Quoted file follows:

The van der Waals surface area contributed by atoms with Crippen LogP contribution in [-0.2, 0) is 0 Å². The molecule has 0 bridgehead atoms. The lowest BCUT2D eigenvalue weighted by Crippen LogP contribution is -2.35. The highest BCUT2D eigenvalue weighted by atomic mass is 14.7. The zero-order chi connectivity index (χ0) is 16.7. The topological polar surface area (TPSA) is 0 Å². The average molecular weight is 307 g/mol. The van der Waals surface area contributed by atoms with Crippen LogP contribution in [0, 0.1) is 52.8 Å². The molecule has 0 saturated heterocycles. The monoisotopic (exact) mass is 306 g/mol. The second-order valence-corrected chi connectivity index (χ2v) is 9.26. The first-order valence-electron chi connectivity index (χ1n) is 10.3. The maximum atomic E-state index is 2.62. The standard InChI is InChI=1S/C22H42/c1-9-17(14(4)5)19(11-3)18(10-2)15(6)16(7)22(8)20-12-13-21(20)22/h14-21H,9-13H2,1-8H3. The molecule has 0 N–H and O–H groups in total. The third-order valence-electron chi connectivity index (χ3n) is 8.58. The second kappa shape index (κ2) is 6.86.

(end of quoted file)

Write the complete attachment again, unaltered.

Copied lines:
The van der Waals surface area contributed by atoms with Crippen LogP contribution in [-0.2, 0) is 0 Å². The molecule has 0 bridgehead atoms. The lowest BCUT2D eigenvalue weighted by Crippen LogP contribution is -2.35. The highest BCUT2D eigenvalue weighted by atomic mass is 14.7. The zero-order chi connectivity index (χ0) is 16.7. The topological polar surface area (TPSA) is 0 Å². The average molecular weight is 307 g/mol. The van der Waals surface area contributed by atoms with Crippen LogP contribution in [0, 0.1) is 52.8 Å². The molecule has 0 saturated heterocycles. The monoisotopic (exact) mass is 306 g/mol. The second-order valence-corrected chi connectivity index (χ2v) is 9.26. The first-order valence-electron chi connectivity index (χ1n) is 10.3. The maximum atomic E-state index is 2.62. The standard InChI is InChI=1S/C22H42/c1-9-17(14(4)5)19(11-3)18(10-2)15(6)16(7)22(8)20-12-13-21(20)22/h14-21H,9-13H2,1-8H3. The molecule has 0 N–H and O–H groups in total. The third-order valence-electron chi connectivity index (χ3n) is 8.58. The second kappa shape index (κ2) is 6.86.